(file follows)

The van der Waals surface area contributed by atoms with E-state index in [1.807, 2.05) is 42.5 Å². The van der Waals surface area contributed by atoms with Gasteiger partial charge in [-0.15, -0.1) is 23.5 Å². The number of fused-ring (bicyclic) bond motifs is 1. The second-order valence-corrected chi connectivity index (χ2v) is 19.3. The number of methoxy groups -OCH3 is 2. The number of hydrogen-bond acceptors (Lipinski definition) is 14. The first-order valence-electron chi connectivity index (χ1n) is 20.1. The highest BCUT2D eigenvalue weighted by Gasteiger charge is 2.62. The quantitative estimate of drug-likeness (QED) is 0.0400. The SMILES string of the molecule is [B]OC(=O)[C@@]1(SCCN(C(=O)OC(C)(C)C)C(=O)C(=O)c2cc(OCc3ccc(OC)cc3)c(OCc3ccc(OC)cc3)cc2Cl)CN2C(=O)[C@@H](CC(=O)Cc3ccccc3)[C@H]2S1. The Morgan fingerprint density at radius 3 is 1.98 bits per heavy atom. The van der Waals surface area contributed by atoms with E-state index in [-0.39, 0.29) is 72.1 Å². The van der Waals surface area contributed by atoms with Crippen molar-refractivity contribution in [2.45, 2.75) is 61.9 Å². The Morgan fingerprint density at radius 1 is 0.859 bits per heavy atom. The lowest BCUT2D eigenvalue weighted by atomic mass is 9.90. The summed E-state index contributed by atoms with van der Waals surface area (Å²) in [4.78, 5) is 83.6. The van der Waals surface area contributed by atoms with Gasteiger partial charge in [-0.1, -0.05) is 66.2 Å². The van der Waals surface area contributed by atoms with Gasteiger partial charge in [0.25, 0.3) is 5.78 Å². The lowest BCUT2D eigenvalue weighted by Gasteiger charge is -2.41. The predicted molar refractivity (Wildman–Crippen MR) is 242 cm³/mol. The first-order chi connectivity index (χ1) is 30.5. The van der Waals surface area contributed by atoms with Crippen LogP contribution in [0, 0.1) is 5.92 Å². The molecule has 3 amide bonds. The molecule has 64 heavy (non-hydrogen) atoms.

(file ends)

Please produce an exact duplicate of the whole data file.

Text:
The van der Waals surface area contributed by atoms with E-state index in [1.807, 2.05) is 42.5 Å². The van der Waals surface area contributed by atoms with Gasteiger partial charge in [-0.15, -0.1) is 23.5 Å². The number of fused-ring (bicyclic) bond motifs is 1. The second-order valence-corrected chi connectivity index (χ2v) is 19.3. The number of methoxy groups -OCH3 is 2. The number of hydrogen-bond acceptors (Lipinski definition) is 14. The first-order valence-electron chi connectivity index (χ1n) is 20.1. The highest BCUT2D eigenvalue weighted by Gasteiger charge is 2.62. The quantitative estimate of drug-likeness (QED) is 0.0400. The SMILES string of the molecule is [B]OC(=O)[C@@]1(SCCN(C(=O)OC(C)(C)C)C(=O)C(=O)c2cc(OCc3ccc(OC)cc3)c(OCc3ccc(OC)cc3)cc2Cl)CN2C(=O)[C@@H](CC(=O)Cc3ccccc3)[C@H]2S1. The Morgan fingerprint density at radius 3 is 1.98 bits per heavy atom. The van der Waals surface area contributed by atoms with E-state index in [-0.39, 0.29) is 72.1 Å². The van der Waals surface area contributed by atoms with Crippen molar-refractivity contribution in [2.45, 2.75) is 61.9 Å². The Morgan fingerprint density at radius 1 is 0.859 bits per heavy atom. The lowest BCUT2D eigenvalue weighted by atomic mass is 9.90. The summed E-state index contributed by atoms with van der Waals surface area (Å²) in [4.78, 5) is 83.6. The van der Waals surface area contributed by atoms with Gasteiger partial charge in [-0.1, -0.05) is 66.2 Å². The van der Waals surface area contributed by atoms with Gasteiger partial charge in [0.25, 0.3) is 5.78 Å². The lowest BCUT2D eigenvalue weighted by Gasteiger charge is -2.41. The predicted molar refractivity (Wildman–Crippen MR) is 242 cm³/mol. The first-order chi connectivity index (χ1) is 30.5. The van der Waals surface area contributed by atoms with Crippen LogP contribution in [0, 0.1) is 5.92 Å². The molecule has 3 amide bonds. The molecule has 64 heavy (non-hydrogen) atoms.